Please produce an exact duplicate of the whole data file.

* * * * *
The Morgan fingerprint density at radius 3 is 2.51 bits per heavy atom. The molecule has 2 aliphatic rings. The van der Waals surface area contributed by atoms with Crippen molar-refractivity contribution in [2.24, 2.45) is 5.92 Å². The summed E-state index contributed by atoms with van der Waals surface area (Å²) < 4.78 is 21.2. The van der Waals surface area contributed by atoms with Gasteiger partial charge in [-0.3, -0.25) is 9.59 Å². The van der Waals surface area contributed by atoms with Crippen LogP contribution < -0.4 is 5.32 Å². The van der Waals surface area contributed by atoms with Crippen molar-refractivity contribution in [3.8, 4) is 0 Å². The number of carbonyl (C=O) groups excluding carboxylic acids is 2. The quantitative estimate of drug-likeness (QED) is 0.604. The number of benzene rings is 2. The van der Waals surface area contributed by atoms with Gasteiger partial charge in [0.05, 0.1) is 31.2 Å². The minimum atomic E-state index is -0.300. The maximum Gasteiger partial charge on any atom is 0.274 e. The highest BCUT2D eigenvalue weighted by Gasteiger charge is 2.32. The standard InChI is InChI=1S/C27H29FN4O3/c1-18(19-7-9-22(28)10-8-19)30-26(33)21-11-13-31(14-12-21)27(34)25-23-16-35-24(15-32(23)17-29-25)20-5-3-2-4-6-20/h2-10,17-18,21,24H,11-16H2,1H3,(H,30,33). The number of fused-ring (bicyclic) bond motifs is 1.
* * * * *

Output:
The Morgan fingerprint density at radius 3 is 2.51 bits per heavy atom. The molecule has 2 aliphatic rings. The van der Waals surface area contributed by atoms with Crippen molar-refractivity contribution in [2.24, 2.45) is 5.92 Å². The summed E-state index contributed by atoms with van der Waals surface area (Å²) < 4.78 is 21.2. The van der Waals surface area contributed by atoms with Gasteiger partial charge in [-0.3, -0.25) is 9.59 Å². The van der Waals surface area contributed by atoms with Crippen LogP contribution < -0.4 is 5.32 Å². The van der Waals surface area contributed by atoms with Crippen molar-refractivity contribution in [3.8, 4) is 0 Å². The number of carbonyl (C=O) groups excluding carboxylic acids is 2. The quantitative estimate of drug-likeness (QED) is 0.604. The number of benzene rings is 2. The van der Waals surface area contributed by atoms with Gasteiger partial charge in [0.05, 0.1) is 31.2 Å². The minimum atomic E-state index is -0.300. The maximum Gasteiger partial charge on any atom is 0.274 e. The highest BCUT2D eigenvalue weighted by Gasteiger charge is 2.32. The standard InChI is InChI=1S/C27H29FN4O3/c1-18(19-7-9-22(28)10-8-19)30-26(33)21-11-13-31(14-12-21)27(34)25-23-16-35-24(15-32(23)17-29-25)20-5-3-2-4-6-20/h2-10,17-18,21,24H,11-16H2,1H3,(H,30,33). The number of fused-ring (bicyclic) bond motifs is 1.